I want to compute $\displaystyle \int^{\infty}_{0}\frac{x}{x^4+1}dx$ using the residue theorem.

The poles in the upper half plane are:

location: $\large e^{\frac{\pi i}4}$, order: 1, residue: $\large\frac{1}{4}e^{\frac{3\pi i}2}$
location: $\large e^{\frac{3\pi i}4}$, order: 1, residue: $\large \frac{1}{4}e^{\frac{\pi i}2}$

The problem is that the integral from $-\infty$ to $\infty$ vanishes for symmetry reasons, so I cannot apply the standard approach of putting the half of a 1-sphere on top of the real axis and letting its radius go to infinity. If x was replaced with $x^2$ for instance, I could just divide the result by two. Is there another way of contour integration to evaluate the upper expression?

  • $\begingroup$ Try the contour $\Gamma_R = \gamma_1+\gamma_2+\gamma_3$ where $\gamma_1(t) = t, 0\leq t\leq R$, $\gamma_2(\theta) = Re^{i\theta}, 0\leq\theta\leq \frac{\pi}3$ and $\gamma_3(t) = (R-t)e^{i\frac{\pi}3}, 0\leq t\leq R$. $\endgroup$ – Davide Giraudo Jul 9 '11 at 18:52
  • $\begingroup$ Can't you substitute $u=x^2$ first? $\endgroup$ – Emre Jul 9 '11 at 18:52
  • 1
    $\begingroup$ I think you mean "improper integral," not "indefinite integral." $\endgroup$ – Corey Jul 9 '11 at 19:06
  • $\begingroup$ @Corey: Yes, of course; My undergraduate courses are not yet in english, so I still have to learn the correct terms.. @girdav: Thanks, I might look into that after I went through math.stackexchange.com/questions/44928/… $\endgroup$ – Eli Jul 9 '11 at 19:10
  • $\begingroup$ See here math.stackexchange.com/questions/60443/… $\endgroup$ – Pablo Sep 12 '11 at 21:32

Those integrals were discussed by us in detail already.

To be more explicit you are asking for the special case of Interesting integral formula for $m=2$, $n=4$ and $a=1$. Just directly plugging in those values in the proof you get what you want (they are not really used anyways).

  • $\begingroup$ Thanks, I wasn't aware of this discussion. All the other problems I had to solve regarding contour integration were considerably easier so far, so I guess I expected a short solution - but a more abstract formula is much nicer, of course. $\endgroup$ – Eli Jul 9 '11 at 19:10
  • $\begingroup$ This is why I wrote this into the community wiki, there might be a shortcut to get your result but I doubt it. Basically the exponents $m$ and $n$ are not essential to the calculation as you can see in the problems i linked in the question, they are solved in a similar way. $\endgroup$ – Listing Jul 9 '11 at 19:17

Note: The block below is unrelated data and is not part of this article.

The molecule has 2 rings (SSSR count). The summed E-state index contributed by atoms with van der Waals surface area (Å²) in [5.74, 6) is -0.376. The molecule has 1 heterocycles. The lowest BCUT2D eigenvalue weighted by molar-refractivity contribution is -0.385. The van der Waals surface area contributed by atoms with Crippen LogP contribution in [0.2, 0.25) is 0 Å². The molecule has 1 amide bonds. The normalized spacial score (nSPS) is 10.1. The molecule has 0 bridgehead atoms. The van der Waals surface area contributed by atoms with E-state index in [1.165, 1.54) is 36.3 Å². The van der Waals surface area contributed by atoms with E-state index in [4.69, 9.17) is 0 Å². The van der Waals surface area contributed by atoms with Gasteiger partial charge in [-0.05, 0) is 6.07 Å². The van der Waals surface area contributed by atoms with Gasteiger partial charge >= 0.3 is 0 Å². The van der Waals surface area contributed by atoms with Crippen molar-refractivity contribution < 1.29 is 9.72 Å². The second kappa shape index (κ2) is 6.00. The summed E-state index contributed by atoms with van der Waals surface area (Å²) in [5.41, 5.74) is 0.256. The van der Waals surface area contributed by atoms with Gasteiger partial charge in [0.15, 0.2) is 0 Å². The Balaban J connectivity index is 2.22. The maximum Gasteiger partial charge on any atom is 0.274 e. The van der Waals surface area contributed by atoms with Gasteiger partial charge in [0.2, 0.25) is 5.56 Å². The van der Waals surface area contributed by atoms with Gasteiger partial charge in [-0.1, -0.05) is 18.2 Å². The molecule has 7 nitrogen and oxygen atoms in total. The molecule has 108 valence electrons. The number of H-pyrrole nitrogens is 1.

Suppose we are interested in $$I = \int_0^\infty \frac{x}{1+x^4} dx$$

and evaluate it by integrating $$f(z) = \frac{z}{1+z^4}$$

around a pizze slice contour with the horizontal side $\Gamma_1$ of the slice on the positive real axis and the slanted side $\Gamma_3$ parameterized by $z= \exp(2\pi i/4) t = \exp(\pi i/2) t = it$ with the two connected by a circular arc $\Gamma_2$ parameterized by $z= R \exp(it)$ with $0\le t\le \pi i/2.$ We let $R$ go to infinity.

The integral along $\Gamma_1$ is $I$ in the limit. Furthermore we have in the limit $$\int_{\Gamma_3} f(z) dz = - \int_0^\infty \frac{\exp(\pi i/2) t}{1+t^4 \exp(2\pi i)} \exp(\pi i/2) dt \\ = - \exp(\pi i) \int_0^\infty \frac{t}{1+t^4} dt = I.$$

Furthermore $$\int_{\Gamma_2} f(z) dz \rightarrow 0$$ by the ML bound which yields $$\lim_{R\rightarrow \infty} \pi i/2 R \frac{R}{R^4-1} = 0.$$

The four poles are at $$\rho_k = \exp(\pi i/4 + 2\pi i k/4).$$

Considering the one pole $\rho_0$ inside the slice ($\rho_1 = \exp(\pi i/4 + \pi i/2) = \exp(3\pi i/4)$ so it is not inside the contour) we thus obtain

$$2 I = 2\pi i \mathrm{Res}_{z=\rho_0} f(z)$$


$$I = \pi i \frac{\rho_0}{4\rho_0^3} = \pi i \frac{\rho_0^2}{4\rho_0^4} = -\frac{1}{4} \pi i \exp(\pi i/2) = \frac{\pi}{4}.$$

Remark. We see that the pizza slice is in fact a quarter slice and the parameterization may use the rotation $it$ by $\pi/2$ throughout. The four poles are centered on the diagonals of the four quadrants.


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